Archimedean Principle/Variant

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Theorem

Let $x$ and $y$ be a natural numbers.


Then there exists a natural number $n$ such that:

$n x \ge y$


Proof

Aiming for a contradiction, suppose there exists $x, y \in \N$ such that $n x < y$ for every natural number $n$.

Consider the set $S$, defined as:

$S := \set {y - n x: n \in \N}$

By hypothesis, $S$ contains only natural numbers.

By the Well-Ordering Principle, $S$ contains a smallest element, $y - m x$ for example.

But $y - \paren {m + 1} x$ is also in $S$, as $S$ contains all natural numbers of this form.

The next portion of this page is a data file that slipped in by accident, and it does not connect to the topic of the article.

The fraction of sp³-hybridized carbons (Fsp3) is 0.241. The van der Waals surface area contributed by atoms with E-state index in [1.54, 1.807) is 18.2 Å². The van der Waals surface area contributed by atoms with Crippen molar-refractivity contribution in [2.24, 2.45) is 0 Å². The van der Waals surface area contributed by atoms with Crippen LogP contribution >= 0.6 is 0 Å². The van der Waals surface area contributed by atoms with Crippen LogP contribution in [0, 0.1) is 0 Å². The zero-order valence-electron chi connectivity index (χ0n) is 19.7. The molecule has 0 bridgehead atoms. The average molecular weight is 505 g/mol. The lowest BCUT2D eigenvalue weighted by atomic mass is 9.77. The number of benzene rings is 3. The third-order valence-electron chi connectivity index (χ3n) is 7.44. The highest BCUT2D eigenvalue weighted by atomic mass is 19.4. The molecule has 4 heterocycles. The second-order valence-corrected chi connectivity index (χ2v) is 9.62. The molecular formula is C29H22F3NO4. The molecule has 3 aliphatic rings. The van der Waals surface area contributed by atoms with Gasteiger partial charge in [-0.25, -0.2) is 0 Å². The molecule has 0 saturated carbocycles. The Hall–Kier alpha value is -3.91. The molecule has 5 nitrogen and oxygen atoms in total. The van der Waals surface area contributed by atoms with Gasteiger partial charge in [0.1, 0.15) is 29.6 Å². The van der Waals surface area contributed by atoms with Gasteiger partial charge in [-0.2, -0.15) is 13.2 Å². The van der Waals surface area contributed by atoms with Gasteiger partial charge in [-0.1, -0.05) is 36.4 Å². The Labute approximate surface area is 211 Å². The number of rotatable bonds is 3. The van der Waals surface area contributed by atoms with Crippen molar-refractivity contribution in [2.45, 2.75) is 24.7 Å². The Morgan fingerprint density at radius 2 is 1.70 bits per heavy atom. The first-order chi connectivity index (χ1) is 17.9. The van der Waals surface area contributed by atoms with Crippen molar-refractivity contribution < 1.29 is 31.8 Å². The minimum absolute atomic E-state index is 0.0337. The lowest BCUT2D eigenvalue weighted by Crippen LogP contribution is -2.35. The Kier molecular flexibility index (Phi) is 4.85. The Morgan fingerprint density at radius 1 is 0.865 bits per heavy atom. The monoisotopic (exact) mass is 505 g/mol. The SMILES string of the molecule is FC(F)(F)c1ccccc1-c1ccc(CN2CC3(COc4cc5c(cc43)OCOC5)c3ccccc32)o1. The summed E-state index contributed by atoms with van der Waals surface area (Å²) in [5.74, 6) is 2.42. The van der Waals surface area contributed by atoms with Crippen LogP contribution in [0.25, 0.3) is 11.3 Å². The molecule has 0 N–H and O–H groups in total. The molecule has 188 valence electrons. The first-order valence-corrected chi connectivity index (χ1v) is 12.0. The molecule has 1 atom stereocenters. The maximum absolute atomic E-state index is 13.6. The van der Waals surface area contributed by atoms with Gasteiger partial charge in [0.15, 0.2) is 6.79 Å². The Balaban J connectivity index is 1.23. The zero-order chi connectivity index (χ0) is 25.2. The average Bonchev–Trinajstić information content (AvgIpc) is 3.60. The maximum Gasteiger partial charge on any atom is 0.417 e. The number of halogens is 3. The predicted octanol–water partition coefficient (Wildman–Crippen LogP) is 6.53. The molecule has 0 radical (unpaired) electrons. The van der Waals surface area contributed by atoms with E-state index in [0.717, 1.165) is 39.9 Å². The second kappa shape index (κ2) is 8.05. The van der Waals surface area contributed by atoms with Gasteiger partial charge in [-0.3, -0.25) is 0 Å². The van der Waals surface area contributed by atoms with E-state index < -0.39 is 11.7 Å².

Furthermore, we have:

$y - \paren {m + 1} x = \paren {y - m x} - x < y - m x$

But this contradicts our assertion that $y - m x$ is the smallest element of $S$.

This assertion originated from the assumption that there exists $x, y \in \N$ such that $n x < y$ for every natural number $n$.

Hence that assumption cannot hold.

Hence the result by proof by Contradiction.

$\blacksquare$


Source of Name

This entry was named for Archimedes of Syracuse.


Sources